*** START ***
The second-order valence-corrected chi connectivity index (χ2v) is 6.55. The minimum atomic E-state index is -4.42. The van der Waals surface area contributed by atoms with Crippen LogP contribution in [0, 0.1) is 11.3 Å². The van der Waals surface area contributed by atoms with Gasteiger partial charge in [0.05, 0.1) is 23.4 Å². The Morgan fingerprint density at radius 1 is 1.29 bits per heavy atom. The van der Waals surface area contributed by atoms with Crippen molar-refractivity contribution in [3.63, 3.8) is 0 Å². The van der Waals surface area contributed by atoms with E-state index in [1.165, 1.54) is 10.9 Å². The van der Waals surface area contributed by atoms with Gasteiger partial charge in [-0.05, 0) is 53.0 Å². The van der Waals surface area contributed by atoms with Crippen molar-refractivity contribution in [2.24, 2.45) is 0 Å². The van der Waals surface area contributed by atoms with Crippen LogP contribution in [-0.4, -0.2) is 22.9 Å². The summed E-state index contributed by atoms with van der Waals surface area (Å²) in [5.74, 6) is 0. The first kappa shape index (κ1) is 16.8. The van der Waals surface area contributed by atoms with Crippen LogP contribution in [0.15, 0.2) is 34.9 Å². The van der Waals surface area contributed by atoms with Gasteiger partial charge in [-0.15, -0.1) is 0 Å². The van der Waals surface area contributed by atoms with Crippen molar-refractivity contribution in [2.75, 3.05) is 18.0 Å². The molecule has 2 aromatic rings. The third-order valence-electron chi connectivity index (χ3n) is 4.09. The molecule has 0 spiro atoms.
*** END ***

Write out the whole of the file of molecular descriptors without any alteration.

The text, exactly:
The second-order valence-corrected chi connectivity index (χ2v) is 6.55. The minimum atomic E-state index is -4.42. The van der Waals surface area contributed by atoms with Crippen LogP contribution in [0, 0.1) is 11.3 Å². The van der Waals surface area contributed by atoms with Gasteiger partial charge in [0.05, 0.1) is 23.4 Å². The Morgan fingerprint density at radius 1 is 1.29 bits per heavy atom. The van der Waals surface area contributed by atoms with Crippen molar-refractivity contribution in [3.63, 3.8) is 0 Å². The van der Waals surface area contributed by atoms with E-state index in [1.165, 1.54) is 10.9 Å². The van der Waals surface area contributed by atoms with Gasteiger partial charge in [-0.05, 0) is 53.0 Å². The van der Waals surface area contributed by atoms with Crippen molar-refractivity contribution in [2.24, 2.45) is 0 Å². The van der Waals surface area contributed by atoms with Crippen LogP contribution in [-0.4, -0.2) is 22.9 Å². The summed E-state index contributed by atoms with van der Waals surface area (Å²) in [5.74, 6) is 0. The first kappa shape index (κ1) is 16.8. The van der Waals surface area contributed by atoms with Crippen LogP contribution in [0.15, 0.2) is 34.9 Å². The van der Waals surface area contributed by atoms with Gasteiger partial charge in [-0.15, -0.1) is 0 Å². The van der Waals surface area contributed by atoms with Crippen molar-refractivity contribution in [2.75, 3.05) is 18.0 Å². The molecule has 2 aromatic rings. The third-order valence-electron chi connectivity index (χ3n) is 4.09. The molecule has 0 spiro atoms.